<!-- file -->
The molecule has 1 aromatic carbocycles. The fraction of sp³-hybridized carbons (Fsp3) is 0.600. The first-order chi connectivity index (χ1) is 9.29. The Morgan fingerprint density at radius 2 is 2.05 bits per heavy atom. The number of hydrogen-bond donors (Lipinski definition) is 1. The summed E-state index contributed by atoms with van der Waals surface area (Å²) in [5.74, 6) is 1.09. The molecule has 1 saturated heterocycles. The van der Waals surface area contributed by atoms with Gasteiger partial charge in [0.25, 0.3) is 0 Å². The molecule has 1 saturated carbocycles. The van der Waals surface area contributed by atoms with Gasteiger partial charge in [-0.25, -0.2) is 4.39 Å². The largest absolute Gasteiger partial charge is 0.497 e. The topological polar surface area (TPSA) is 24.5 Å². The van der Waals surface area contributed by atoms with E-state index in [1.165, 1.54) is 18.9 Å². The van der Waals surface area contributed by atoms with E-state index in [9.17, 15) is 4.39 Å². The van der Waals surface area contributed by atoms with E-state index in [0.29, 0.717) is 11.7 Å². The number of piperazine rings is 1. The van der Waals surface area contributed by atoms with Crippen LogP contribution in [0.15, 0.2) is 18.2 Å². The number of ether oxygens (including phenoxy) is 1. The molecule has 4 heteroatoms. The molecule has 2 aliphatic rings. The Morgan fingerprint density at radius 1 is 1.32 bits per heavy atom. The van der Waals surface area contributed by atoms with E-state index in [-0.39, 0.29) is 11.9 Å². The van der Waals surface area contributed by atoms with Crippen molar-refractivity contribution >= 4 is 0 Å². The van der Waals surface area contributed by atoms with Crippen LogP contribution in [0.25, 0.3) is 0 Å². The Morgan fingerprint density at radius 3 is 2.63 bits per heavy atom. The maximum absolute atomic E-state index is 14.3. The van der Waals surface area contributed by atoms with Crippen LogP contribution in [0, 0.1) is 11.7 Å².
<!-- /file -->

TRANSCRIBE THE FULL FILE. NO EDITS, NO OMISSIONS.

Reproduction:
The molecule has 1 aromatic carbocycles. The fraction of sp³-hybridized carbons (Fsp3) is 0.600. The first-order chi connectivity index (χ1) is 9.29. The Morgan fingerprint density at radius 2 is 2.05 bits per heavy atom. The number of hydrogen-bond donors (Lipinski definition) is 1. The summed E-state index contributed by atoms with van der Waals surface area (Å²) in [5.74, 6) is 1.09. The molecule has 1 saturated heterocycles. The van der Waals surface area contributed by atoms with Gasteiger partial charge in [0.25, 0.3) is 0 Å². The molecule has 1 saturated carbocycles. The van der Waals surface area contributed by atoms with Gasteiger partial charge in [-0.25, -0.2) is 4.39 Å². The largest absolute Gasteiger partial charge is 0.497 e. The topological polar surface area (TPSA) is 24.5 Å². The van der Waals surface area contributed by atoms with E-state index in [1.165, 1.54) is 18.9 Å². The van der Waals surface area contributed by atoms with E-state index in [9.17, 15) is 4.39 Å². The van der Waals surface area contributed by atoms with E-state index in [0.29, 0.717) is 11.7 Å². The number of piperazine rings is 1. The van der Waals surface area contributed by atoms with Crippen LogP contribution in [0.15, 0.2) is 18.2 Å². The number of ether oxygens (including phenoxy) is 1. The molecule has 4 heteroatoms. The molecule has 2 aliphatic rings. The Morgan fingerprint density at radius 1 is 1.32 bits per heavy atom. The van der Waals surface area contributed by atoms with E-state index in [-0.39, 0.29) is 11.9 Å². The van der Waals surface area contributed by atoms with Crippen molar-refractivity contribution >= 4 is 0 Å². The van der Waals surface area contributed by atoms with Crippen LogP contribution in [0.25, 0.3) is 0 Å². The Morgan fingerprint density at radius 3 is 2.63 bits per heavy atom. The maximum absolute atomic E-state index is 14.3. The van der Waals surface area contributed by atoms with Crippen LogP contribution in [0, 0.1) is 11.7 Å².